Let’s say that you vote for a “moderate” or liberal Republican for a legislative office. On the one hand, you might get that person as your representative and directly get more political moderation, but that Republican is still going to vote for Republican legislative leaders like a House Speaker who invariably is far more conservative and will likely cater to where the average Republican is–far to the right of the one Republican you voted for.

And since that moderate Republican counts as a Republican for organizational purposes, they count towards giving Republicans more seats on committees. On this point, we know that legislative leaders like to stack critical committees with strong ideologues. Gun legislation is likely to go through a committee stacked with strong conservatives, and that moderate Republican you voted for is probably not on it.

So in short, while we might think about the issue positions of the particular candidate we’re voting for, we should also remember that when we vote for a candidate we are also voting for a party agenda. In part, then, yes, when you vote in your local House race, you are actually voting for Nancy Pelosi or Paul Ryan because you’re voting for who controls agenda, who gets on committees, etc. And it doesn’t matter how many Republicans say they’ll support something like a bump stock ban because their party leadership can effectively keep it from ever seeing a vote.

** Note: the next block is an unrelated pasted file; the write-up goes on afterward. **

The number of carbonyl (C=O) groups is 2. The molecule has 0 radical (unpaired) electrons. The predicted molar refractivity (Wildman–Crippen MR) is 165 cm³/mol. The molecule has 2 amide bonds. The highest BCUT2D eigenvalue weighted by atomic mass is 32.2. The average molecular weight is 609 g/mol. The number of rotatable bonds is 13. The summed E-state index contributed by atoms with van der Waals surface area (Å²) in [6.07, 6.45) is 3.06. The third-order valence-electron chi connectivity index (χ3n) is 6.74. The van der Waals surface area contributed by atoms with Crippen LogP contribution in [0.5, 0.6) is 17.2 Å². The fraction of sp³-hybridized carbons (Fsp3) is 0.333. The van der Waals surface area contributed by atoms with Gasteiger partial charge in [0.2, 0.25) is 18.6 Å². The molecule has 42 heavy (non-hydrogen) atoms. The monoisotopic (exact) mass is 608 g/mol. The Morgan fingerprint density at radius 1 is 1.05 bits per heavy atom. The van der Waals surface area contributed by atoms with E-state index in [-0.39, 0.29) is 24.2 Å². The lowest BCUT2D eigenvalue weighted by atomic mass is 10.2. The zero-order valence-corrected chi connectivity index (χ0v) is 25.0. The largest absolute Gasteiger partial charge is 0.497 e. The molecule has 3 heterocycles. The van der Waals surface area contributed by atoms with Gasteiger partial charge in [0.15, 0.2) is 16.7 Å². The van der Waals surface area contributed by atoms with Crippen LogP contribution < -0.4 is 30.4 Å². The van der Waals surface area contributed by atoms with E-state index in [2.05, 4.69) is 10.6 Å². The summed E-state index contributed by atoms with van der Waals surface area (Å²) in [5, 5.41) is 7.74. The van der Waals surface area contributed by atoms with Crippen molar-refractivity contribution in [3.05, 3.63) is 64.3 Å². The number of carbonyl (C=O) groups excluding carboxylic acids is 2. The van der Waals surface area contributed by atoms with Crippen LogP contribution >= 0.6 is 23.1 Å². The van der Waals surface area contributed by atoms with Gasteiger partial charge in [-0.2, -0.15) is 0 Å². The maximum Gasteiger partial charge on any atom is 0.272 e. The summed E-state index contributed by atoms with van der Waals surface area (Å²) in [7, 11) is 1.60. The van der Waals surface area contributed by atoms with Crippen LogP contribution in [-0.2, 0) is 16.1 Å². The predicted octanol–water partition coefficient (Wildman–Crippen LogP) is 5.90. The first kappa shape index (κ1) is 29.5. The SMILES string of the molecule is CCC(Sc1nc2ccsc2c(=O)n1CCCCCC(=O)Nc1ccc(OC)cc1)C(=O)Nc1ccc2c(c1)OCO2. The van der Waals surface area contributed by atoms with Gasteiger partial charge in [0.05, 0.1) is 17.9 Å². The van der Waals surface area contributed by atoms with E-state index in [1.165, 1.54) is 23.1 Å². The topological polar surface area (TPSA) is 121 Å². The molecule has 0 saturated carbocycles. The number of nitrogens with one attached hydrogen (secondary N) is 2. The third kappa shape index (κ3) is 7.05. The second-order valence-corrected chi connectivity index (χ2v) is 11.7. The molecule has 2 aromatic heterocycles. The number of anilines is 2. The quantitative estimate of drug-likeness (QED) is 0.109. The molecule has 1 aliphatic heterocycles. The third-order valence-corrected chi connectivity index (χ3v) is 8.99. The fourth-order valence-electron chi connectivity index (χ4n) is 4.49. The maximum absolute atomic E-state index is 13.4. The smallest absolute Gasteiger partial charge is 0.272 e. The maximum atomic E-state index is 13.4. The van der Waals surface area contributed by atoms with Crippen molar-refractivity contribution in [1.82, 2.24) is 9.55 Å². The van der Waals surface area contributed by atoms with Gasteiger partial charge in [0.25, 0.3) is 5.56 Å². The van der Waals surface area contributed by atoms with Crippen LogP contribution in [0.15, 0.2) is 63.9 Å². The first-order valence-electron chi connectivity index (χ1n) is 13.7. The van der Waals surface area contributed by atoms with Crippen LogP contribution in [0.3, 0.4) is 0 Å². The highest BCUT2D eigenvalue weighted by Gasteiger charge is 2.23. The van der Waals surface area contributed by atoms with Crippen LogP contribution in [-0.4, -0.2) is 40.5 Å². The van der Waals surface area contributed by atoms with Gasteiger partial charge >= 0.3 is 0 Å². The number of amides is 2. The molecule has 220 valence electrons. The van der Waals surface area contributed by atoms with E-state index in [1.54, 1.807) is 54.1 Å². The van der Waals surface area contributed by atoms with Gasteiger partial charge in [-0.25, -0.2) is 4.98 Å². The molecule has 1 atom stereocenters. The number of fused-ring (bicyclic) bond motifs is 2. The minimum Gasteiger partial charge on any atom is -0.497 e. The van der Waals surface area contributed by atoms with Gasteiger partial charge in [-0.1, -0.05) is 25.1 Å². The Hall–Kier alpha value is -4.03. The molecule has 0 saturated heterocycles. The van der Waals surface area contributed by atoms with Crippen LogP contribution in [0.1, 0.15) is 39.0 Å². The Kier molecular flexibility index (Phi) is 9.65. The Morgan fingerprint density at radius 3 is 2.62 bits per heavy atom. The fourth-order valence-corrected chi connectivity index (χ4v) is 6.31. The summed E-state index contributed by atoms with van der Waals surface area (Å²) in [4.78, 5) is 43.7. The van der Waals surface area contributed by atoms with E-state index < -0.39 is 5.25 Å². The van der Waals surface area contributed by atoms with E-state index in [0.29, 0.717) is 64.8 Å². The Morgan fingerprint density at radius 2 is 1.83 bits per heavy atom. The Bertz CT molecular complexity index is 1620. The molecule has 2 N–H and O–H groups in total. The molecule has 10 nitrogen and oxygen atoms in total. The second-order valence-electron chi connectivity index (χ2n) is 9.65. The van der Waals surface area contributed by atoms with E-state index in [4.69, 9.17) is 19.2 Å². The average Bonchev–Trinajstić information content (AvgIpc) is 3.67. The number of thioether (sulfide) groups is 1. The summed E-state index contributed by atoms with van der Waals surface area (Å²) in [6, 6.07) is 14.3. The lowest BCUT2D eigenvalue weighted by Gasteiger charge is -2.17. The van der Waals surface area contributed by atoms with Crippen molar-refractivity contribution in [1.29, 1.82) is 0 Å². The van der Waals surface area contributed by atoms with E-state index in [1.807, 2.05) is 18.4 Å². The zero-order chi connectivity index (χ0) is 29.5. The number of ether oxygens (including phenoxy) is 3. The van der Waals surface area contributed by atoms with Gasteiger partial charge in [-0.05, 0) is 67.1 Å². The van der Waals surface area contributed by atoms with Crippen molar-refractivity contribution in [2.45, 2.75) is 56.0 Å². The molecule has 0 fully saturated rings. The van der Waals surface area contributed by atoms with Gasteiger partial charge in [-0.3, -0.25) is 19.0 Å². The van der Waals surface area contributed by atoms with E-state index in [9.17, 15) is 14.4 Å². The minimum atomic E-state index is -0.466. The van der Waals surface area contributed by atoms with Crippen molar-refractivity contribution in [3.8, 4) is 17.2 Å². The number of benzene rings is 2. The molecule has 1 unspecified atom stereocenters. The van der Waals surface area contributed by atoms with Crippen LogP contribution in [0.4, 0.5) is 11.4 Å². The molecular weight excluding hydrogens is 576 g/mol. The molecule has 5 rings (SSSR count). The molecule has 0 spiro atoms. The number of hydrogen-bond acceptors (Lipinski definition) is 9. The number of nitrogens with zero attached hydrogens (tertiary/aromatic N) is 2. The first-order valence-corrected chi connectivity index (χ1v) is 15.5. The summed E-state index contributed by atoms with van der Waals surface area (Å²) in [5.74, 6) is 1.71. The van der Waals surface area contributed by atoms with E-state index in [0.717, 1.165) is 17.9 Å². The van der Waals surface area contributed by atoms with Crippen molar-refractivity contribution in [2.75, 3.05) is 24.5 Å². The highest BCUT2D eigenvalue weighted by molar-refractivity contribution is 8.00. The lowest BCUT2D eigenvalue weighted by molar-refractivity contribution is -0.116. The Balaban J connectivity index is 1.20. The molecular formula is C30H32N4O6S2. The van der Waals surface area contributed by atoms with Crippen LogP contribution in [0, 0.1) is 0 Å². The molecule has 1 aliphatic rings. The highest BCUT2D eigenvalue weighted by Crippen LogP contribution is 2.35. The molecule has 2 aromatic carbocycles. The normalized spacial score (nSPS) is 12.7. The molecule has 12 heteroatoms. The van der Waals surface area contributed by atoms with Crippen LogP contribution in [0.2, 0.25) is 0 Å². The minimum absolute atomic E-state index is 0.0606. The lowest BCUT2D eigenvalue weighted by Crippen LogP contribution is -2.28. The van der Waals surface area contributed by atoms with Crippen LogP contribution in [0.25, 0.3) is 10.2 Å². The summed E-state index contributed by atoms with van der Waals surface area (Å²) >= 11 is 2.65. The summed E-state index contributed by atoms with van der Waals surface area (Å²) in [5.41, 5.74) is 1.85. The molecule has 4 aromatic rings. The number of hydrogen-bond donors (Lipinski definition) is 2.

So, to be blunt about it, if you want less children to be murdered by guns, currently the only way to enact any policies that might affect this is to simply vote for Democrats.

Why is America so deadly for children?

It doesn’t have to be.  It’s the policy choices we make.  David Leonhardt today:

It’s hard to imagine a worse distinction for a country to hold. A recent study in the journal Health Affairs concluded that the United States has become “the most dangerous of wealthy nations for a child to be born into.”

Perhaps most damning, our country didn’t used to hold this status. In the 1960s, the death rate of American children was slightly lower than in other affluent nations. But three factors have changed that:

1. Other countries have had far more success reducing infant mortality. The reasons aren’t fully known, but the uneven American social safety net seems to play a role.

2. Other countries have more sharply reduced vehicle deaths, which are a particular scourge for teenagers. (The United States could easily do the same, as I explained in a recent column.)

3. The United States suffers from an epidemic of shooting deaths, which are nearly nonexistent elsewhere. The gun homicide rate in this country is 49 times higher than in other rich countries, according to the Health Affairs study.

Yep.  This is choices.  And our country is making the wrong ones.  And, to go ahead and politicize this, there’s one political party making it much more difficult for us to bring about the needed changes if we really cared about kids’ lives instead of misconceptions of “freedom!”

Democracy around the world

This interactive map from the Economist is so cool.  Here’s a snapshot:

As you can see, the U.S. falls (just barely) in the “flawed democracy” category.  I haven’t read the methodology, but I’m pretty confident that you can blame gerrymandering and the electoral college for most of the “flawed” part.